Senate Minority Leader Mitch McConnell has been taking a lot of grief over his agreement to get to a final ObamaCare vote a few hours earlier on Christmas Eve.  Many conservatives expressed anger and disappointment that the Republican leadership appeared to retreat from an earlier pledge to offer every last parliamentary procedure and each minute of available debate to delay the vote and highlight the bill’s objectionable components.  However, Byron York reports that McConnell got a pretty good deal in trade for a few hours of rest:

Some commentators have accused Senate Minority Leader Mitch McConnell of caving to Democratic pressure by agreeing to hold the vote on final passage of the national health care bill on Christmas Eve morning as opposed to the originally-planned 7 p.m. “Mitch McConnell Surrenders,” reads one blog headline. “McConnell Weasels Out,” reads another.

But according to a well placed GOP Senate source, it was Majority Leader Harry Reid who approached McConnell in hopes of holding the vote earlier, and McConnell, who was prepared to go ahead with the evening vote, got some key concessions from Reid in return for agreeing to move the vote up a few hours.

There’s no doubt that McConnell, with just 40 Republican votes, holds the weak hand in negotiating with Reid. But according to the source, in exchange for agreeing to hold the vote on Christmas Eve morning instead of evening, McConnell got Reid to agree to hold a high-profile debt-limit vote next month — just before the president’s State of the Union address — instead of burying the issue later, as Democrats had wanted. In addition, McConnell got Reid to agree to showcase a number of deficit-related Republican amendments, forcing Democrats to vote on issues they had hoped to avoid. …

But back to the problem at hand: Reid wanted to leave town earlier than 7 p.m. So McConnell offered him a deal. The Senate comes back into session on January 20, just a few days before the State of the Union address. McConnell offered to hold the health care vote a few hours earlier on Christmas Eve if Reid would agree to take up the debt limit issue on January 20, and would further agree to hold a specific roll-call vote that day on raising the debt ceiling, and would further agree to consider, and vote on, five Republican amendments related to out-of-control federal spending.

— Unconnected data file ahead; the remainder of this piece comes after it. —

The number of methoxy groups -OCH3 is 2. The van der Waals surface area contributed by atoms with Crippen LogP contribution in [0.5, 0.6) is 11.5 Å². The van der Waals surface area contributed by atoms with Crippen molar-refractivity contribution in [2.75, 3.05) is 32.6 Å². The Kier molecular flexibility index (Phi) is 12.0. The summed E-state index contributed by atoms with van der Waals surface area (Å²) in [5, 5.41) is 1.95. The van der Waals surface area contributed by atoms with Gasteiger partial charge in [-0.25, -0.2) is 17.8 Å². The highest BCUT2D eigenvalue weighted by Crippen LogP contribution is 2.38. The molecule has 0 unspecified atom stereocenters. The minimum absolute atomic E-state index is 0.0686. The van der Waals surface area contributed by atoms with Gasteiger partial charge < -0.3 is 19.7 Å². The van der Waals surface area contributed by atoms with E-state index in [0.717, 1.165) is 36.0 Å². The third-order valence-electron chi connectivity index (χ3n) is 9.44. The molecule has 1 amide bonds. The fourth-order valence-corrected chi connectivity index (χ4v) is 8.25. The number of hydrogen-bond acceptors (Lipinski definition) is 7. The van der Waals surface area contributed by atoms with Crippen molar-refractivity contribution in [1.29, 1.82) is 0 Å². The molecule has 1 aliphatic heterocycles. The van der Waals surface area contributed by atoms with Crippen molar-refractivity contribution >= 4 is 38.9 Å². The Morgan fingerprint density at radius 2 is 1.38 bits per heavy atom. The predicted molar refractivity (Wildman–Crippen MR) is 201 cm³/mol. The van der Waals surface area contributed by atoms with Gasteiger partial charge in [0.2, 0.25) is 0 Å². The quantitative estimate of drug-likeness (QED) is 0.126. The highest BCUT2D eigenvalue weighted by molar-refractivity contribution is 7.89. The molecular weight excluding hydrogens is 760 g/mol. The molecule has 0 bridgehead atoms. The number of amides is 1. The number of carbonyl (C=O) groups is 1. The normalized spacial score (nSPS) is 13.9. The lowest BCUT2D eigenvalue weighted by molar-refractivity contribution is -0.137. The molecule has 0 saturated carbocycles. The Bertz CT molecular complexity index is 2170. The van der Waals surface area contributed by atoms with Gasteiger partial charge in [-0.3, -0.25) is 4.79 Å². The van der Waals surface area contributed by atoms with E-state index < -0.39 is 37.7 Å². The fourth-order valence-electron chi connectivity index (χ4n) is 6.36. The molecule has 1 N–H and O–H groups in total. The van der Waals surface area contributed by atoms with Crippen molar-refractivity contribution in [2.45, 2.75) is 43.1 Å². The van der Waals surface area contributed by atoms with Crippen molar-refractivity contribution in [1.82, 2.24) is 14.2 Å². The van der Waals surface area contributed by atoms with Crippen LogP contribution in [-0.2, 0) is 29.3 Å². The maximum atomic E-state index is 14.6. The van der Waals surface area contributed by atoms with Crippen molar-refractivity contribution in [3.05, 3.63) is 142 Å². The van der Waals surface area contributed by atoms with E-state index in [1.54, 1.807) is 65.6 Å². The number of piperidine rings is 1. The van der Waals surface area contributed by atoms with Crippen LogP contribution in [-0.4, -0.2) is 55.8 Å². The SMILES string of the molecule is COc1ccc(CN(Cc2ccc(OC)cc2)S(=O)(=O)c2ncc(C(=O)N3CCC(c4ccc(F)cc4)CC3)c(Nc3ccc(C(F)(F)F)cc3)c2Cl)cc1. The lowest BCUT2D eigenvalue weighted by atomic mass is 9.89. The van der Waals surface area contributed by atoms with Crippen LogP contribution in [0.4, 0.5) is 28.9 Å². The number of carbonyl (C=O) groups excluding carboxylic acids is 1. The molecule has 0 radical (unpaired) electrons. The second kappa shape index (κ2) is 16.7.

In the debt debate — the one Democrats didn’t want to have — GOP senators are expected to offer amendments to end the Troubled Asset Relief Program, or TARP, as well as amendments on a budget-cutting package, on a deficit-control commission and other spending-related items.

That sounds like at least an interesting trade.  In exchange for a few hours of floor time that almost everyone would have ignored as they spent time with their families, McConnell now gets to hold some critical roll-call votes on spending and bailouts just before Obama shows up to talk about deficits and uncontrollable spending.  Democrats will also have to vote to raise the debt ceiling just hours before Obama cloaks himself in the mantle of a deficit hawk.  If nothing else, it forces Democrats to either embarrass themselves for the SOTU or actually do something about runaway spending.

It’s also good to remember that while the final vote comes tomorrow on Christmas Eve, the final cloture vote comes today, and would have done so regardless of any deal or lack of same between the two leaders.  All Harry Reid needs tomorrow is 51 votes to pass a bill that is apparently going nowhere.  Even without the last few hours before Christmas, the White House has thrown in the towel on getting anything done until February.

Basically, McConnell conducted a tactical retreat on one symbolic front that won’t affect the trajectory of the bill at all, while advancing on a couple of symbolic and substantive fronts later.  That deal may or may not be worth it — frankly, it seems like a big win to me, but your mileage may vary — but it wasn’t just an agreement to get a few more hours of vacation for both sides.

Update: I forgot to put the link to Byron’s story — my apologies!